The second line of "neutral and detached" cases stems from the reasoning of Johnson v. United States, 333 U.S. 10, 13-14, 68 S.Ct. 367, 369, 92 L.Ed. 436 (1948), where the Court explained the policy inherent in the warrant requirement thus:
"The point of the Fourth Amendment, which often is not grasped by zealous officers, is not that it denies law enforcement the support of the usual inferences which reasonable men draw from evidence. Its protection consists in requiring that those inferences be drawn by a neutral and detached magistrate instead of being judged by the officer engaged in the often competitive enterprise of ferreting out crime."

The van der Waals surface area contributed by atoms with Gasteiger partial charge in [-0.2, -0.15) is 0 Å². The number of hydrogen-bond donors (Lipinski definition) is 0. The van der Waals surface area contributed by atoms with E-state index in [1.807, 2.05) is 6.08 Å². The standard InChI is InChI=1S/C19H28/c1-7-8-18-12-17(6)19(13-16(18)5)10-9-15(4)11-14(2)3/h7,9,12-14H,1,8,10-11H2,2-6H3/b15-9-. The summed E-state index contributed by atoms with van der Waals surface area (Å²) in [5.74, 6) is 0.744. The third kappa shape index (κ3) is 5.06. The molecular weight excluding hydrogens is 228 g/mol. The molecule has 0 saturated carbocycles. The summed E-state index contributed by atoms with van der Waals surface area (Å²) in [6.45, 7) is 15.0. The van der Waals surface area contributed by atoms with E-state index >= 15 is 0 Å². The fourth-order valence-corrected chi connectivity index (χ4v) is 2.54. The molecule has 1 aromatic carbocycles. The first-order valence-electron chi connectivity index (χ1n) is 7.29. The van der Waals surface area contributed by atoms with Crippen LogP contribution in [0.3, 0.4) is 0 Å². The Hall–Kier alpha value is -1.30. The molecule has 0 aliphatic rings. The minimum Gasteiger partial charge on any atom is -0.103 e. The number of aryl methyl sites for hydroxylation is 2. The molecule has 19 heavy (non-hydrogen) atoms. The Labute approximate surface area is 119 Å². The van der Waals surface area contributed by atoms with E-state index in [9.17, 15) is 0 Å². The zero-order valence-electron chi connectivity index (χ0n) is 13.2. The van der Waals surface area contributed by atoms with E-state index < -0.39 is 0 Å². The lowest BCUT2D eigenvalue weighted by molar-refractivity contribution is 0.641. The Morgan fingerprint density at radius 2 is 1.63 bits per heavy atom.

See also Coolidge v. New Hampshire, 403 U.S. 443, 91 S.Ct. 2022, 29 L.Ed.2d 564 (1971) (a state attorney general who was personally in charge of investigating a widely publicized murder, and who later acted as chief prosecutor at trial, ought not to have issued a search warrant in the case); Shadwick v. City of Tampa, 407 U.S 345, 350, 92 S.Ct. 2119, 2123, 32 L.Ed.2d 783 (1972) ("Whatever else neutrality and detachment might entail, it is clear that they require severance and disengagement from activities of law enforcement."); Lo-Ji Sales, Inc. v. New York, 442 U.S. 319, 326, 99 S.Ct. 2319, 2324, 60 L.Ed.2d 920 (1979) (town justice who accompanied the investigating officers to the scene of the crime to help in enforcing his open-ended warrant did not "manifest that neutrality and detachment demanded of a judicial officer when presented with a warrant application for a search and seizure").